Alexandra Bell’s goal is to show that the jogger was not the only victim in the Central Park Five story—that the horror could also apply to the experience of the wrongly convicted teen-agers.
In 1989, a twenty-eight-year-old woman was brutally attacked and raped in Central Park. Five teen-agers, four of them African-American and one Hispanic, were arrested for the crime. The tabloids took notice and printed countless stories about a young white investment banker getting preyed upon by a gang of thugs in the heart of crime-ridden New York City. The hysteria even inspired Donald Trump, a local celebrity, to take out a full-page ad in four daily New York newspapers calling for the teens to be “executed.” But the story wasn’t true. The teen-agers, who became known as the Central Park Five, were wrongfully convicted and served several years in prison. When the real rapist came forward, in 2002, their sentences were vacated. Thirty years later, the case is a cautionary tale of a media-fuelled rush to judgment.
“I was really attracted to this moment where all the rules of journalism had been abandoned,” Alexandra Bell, an artist whose work critiques how the media covers race, said. “This is the way violence in reporting operates, and there was a lot of egregious, awful reporting about the Central Park Five.”
Bell, who earned a master’s degree in journalism from Columbia University, often uses her inside knowledge of journalistic practices to highlight the ways in which racial bias permeates news coverage of communities of color. Her studio, in Brooklyn, is filled with towering piles of plastic containers stuffed with newspapers, a key source of inspiration for “Counternarratives,” her acclaimed public-art series that radically reconstructed several front pages of the New York Times with annotated headlines and line edits to show the paper’s lack of balance.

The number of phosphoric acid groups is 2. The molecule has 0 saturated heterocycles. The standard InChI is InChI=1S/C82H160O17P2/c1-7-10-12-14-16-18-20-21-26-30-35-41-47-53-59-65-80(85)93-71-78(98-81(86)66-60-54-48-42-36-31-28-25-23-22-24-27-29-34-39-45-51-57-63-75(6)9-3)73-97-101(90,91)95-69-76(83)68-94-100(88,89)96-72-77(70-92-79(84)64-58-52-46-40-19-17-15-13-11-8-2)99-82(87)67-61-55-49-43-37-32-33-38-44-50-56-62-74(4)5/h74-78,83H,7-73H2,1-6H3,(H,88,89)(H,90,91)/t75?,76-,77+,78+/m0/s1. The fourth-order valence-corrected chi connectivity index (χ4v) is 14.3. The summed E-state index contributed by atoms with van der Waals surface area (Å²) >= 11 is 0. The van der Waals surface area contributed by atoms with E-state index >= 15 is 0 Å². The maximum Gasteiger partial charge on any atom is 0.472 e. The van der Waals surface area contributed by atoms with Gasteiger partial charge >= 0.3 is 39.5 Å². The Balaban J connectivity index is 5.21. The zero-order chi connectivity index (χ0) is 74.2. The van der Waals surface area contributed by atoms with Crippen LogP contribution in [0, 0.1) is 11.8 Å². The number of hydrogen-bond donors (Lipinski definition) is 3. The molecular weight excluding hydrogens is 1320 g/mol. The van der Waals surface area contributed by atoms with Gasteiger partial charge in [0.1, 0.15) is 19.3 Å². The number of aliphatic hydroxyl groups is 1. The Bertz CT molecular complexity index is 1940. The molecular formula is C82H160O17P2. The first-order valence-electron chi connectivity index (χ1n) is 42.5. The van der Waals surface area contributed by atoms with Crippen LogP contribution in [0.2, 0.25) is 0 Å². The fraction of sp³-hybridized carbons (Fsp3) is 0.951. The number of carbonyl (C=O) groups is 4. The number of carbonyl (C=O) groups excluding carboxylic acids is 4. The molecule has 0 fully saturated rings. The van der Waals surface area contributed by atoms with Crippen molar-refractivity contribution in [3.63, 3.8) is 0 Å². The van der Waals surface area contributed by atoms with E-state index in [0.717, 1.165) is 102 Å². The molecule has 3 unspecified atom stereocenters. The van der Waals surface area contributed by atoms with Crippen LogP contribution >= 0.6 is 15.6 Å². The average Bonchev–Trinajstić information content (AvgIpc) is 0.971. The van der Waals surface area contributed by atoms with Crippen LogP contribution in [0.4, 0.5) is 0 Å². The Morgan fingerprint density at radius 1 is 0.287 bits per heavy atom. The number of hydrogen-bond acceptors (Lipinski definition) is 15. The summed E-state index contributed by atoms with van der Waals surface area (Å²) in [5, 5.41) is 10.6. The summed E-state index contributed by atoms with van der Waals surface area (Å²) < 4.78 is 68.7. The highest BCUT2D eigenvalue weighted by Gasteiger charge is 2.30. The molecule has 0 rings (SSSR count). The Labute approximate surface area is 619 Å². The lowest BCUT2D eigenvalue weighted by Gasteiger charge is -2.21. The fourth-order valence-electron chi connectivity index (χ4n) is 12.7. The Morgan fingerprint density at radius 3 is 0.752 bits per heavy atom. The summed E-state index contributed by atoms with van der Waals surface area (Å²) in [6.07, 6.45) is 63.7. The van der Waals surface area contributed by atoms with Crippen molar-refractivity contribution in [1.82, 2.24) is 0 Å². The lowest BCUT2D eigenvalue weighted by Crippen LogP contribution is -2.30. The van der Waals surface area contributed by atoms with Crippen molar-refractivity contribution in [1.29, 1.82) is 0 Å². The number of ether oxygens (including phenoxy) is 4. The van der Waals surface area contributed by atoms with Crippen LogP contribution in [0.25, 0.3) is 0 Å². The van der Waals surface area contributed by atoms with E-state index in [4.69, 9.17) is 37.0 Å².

In her new series, Bell sets her sights squarely on the New York Daily News, whose breathless coverage during the first ten days following the Central Park rape were filled with lurid headlines like “Central Park Horror” and “Wolf Pack’s Prey.” The paper published photos of the teens and details about where they lived and went to school. The hysteria culminated in Trump’s ad calling for the death penalty. “Over the course of reporting, the lack of care was so pervasive,” Bell said. “That prompted me to look at the language and words that were applied to black and brown people. Labels and words matter.”
The title of the series, “No Humans Involved—After Sylvia Wynter,” is a disturbing reference to the Los Angeles Police Department’s use, in the early nineteen-nineties, of the acronym N.H.I.—“no humans involved”—for criminal cases involving black men. (The poet and scholar Sylvia Wynter interrogated the phrase in an essay titled “No Humans Involved,” in 1994.) To guide the viewer’s eye to dehumanizing language, Bell placed a bright yellow highlight on keywords, or redacted sections by covering portions of the pages with black squares. Some pages are completely redacted, while others, like the Trump ad, have no markings. “The Trump page, to me, in itself is racist,” Bell said. “It doesn’t need any highlighting. There’s nothing to point to—it exists.”
The artworks were made using an exhaustive process of photo-lithography and screen printing, and will be featured in this year’s Whitney Biennial. At the Robert Blackburn Printmaking Workshop, in midtown, Bell created metal plates from a negative, then rolled out print after print, working with the help of master printers Rie Hasegawa and John Andrews.
Bell’s goal is to force viewers to see that the jogger was not the only victim in this story—that the horror of the attack in the park could also apply to the experience of the wrongly convicted teen-agers. With this new perspective, Bell said, “I really want people to look at it and question the role that the Daily News played in the way we viewed these particular people, and think about the responsibility that journalists have.”